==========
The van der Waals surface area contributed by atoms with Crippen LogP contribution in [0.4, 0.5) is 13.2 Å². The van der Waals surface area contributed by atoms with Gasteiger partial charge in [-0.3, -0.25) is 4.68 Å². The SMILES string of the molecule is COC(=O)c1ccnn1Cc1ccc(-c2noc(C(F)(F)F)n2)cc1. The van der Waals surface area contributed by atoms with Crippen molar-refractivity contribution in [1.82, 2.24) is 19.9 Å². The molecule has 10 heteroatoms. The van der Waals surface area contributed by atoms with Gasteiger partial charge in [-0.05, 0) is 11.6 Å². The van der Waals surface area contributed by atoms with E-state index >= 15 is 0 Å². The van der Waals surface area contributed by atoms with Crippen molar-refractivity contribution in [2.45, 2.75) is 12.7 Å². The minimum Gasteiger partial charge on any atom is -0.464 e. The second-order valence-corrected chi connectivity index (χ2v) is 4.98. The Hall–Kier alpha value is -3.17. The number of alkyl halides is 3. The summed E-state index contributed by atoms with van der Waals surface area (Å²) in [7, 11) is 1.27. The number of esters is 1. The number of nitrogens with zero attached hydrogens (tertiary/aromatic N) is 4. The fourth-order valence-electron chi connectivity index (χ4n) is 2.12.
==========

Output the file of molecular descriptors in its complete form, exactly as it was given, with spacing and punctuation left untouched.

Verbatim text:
The van der Waals surface area contributed by atoms with Crippen LogP contribution in [0.4, 0.5) is 13.2 Å². The van der Waals surface area contributed by atoms with Gasteiger partial charge in [-0.3, -0.25) is 4.68 Å². The SMILES string of the molecule is COC(=O)c1ccnn1Cc1ccc(-c2noc(C(F)(F)F)n2)cc1. The van der Waals surface area contributed by atoms with Crippen molar-refractivity contribution in [1.82, 2.24) is 19.9 Å². The molecule has 10 heteroatoms. The van der Waals surface area contributed by atoms with Gasteiger partial charge in [-0.05, 0) is 11.6 Å². The van der Waals surface area contributed by atoms with E-state index >= 15 is 0 Å². The van der Waals surface area contributed by atoms with Crippen molar-refractivity contribution in [2.45, 2.75) is 12.7 Å². The minimum Gasteiger partial charge on any atom is -0.464 e. The second-order valence-corrected chi connectivity index (χ2v) is 4.98. The Hall–Kier alpha value is -3.17. The number of alkyl halides is 3. The summed E-state index contributed by atoms with van der Waals surface area (Å²) in [7, 11) is 1.27. The number of esters is 1. The number of nitrogens with zero attached hydrogens (tertiary/aromatic N) is 4. The fourth-order valence-electron chi connectivity index (χ4n) is 2.12.